Be Part of Canada’s Lifeline


Odds are, you’re a student at BCIT with a workload that requires a huge time commitment. It can often feel like you need to spend every minute to focus on your program while excluding time for social outings and helping out your community.

Since the onset of COVID-19, blood donations have been considerably reduced but the need for blood remains, and in many cases, it’s actually increased. Blood, plasma, and platelets are a critical part of many medical treatments commonly taken for granted. Without an adequate supply sourced from blood donors, most major surgeries and cancer treatments would not even be possible, and every donation makes a lifesaving difference.

Canadian Blood Services implemented safety measures, robust cleaning, and screening protocols to ensure a comfortable environment where recipients would feel protected from COVID-19. Over the summer, Student Association executives Claire McCallum (left), Matthew Miller (centre), and Yasmin Gardy (right) donated blood together at the Oak Street clinic in Vancouver. 

“The gift of donating blood benefits one person’s life, and the lives they share with others,” says Gardy. “It is an act that means the world to more than just one individual, you are giving life [and more time] to their families and loved ones.”

“I’ve donated blood on my own for the past few years, but it was my first time with a group donation,” says Miller. “The Canadian Blood Service made the entire experience more convenient for us by booking a taxi for to and from transportation. Their staff were friendly and the procedures in the clinic created a very safe atmosphere with COVID-19 screening upon entry. Everyone wore their masks, and juice and salty snacks were provided to us after donating. Overall, it only took one hour from start to finish, and we left knowing that our donation made a difference in someone’s life.”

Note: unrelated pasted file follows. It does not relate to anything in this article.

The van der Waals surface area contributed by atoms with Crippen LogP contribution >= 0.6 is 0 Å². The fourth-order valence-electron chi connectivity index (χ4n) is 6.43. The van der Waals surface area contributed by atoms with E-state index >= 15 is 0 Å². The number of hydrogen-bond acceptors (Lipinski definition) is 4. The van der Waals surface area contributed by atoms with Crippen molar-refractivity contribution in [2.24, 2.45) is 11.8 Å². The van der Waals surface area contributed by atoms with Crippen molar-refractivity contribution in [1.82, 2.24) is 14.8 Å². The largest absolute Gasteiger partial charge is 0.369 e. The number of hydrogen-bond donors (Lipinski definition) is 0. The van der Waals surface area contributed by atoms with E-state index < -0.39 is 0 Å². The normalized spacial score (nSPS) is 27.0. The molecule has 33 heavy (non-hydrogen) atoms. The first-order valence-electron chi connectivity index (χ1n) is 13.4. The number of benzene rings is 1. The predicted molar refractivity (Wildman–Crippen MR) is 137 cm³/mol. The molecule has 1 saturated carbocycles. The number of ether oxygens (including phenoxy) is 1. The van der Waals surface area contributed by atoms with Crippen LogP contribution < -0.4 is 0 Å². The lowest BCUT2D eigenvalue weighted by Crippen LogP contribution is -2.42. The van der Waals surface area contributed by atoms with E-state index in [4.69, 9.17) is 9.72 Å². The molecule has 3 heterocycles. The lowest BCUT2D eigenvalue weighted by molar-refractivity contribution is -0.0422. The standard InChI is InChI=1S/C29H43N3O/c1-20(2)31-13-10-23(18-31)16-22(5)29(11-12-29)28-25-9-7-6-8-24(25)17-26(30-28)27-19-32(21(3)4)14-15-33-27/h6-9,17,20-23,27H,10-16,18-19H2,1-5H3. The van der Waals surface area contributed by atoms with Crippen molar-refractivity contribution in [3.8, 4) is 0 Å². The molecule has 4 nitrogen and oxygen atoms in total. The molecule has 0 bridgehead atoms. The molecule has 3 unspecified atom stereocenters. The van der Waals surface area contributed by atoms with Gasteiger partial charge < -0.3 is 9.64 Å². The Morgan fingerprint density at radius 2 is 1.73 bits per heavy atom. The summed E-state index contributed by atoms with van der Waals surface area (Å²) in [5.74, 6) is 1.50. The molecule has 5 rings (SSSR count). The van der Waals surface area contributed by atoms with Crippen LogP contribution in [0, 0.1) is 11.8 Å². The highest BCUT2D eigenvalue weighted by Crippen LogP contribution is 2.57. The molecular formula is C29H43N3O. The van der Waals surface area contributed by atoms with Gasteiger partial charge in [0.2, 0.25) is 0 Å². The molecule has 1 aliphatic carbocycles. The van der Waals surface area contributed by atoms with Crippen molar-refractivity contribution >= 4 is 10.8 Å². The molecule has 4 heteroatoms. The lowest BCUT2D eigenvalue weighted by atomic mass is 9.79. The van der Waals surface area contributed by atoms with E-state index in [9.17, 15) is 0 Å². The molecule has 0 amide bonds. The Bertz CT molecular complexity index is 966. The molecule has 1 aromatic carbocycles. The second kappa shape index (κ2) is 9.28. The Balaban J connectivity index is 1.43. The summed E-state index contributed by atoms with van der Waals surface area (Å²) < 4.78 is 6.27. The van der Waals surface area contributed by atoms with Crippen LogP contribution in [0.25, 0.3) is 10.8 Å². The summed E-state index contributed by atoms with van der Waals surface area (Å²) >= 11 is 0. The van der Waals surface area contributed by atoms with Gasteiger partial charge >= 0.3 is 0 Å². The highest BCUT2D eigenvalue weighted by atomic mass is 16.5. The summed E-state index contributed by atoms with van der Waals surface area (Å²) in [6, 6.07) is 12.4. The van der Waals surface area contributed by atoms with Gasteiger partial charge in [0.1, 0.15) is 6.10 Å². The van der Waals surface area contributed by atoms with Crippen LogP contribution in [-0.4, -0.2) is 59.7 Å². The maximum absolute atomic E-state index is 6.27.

“Donating blood is a selfless act of helping others in a meaningful way that can improve someone’s life by offering the gift of time,” says McCallum. She hopes the group’s contributions inspire the BCIT community to continue helping others in times of need.

“We students have more power than we realize, and when it’s focused on giving back to help our community, that’s true leadership,” says Miller.

Every minute of every day, someone in Canada needs blood. Blood donors give people access to lifesaving treatments, and they are an essential part of Canada’s Lifeline. We are all incredibly busy students, but by donating blood and a few minutes of your day, you are helping someone make it to their tomorrow.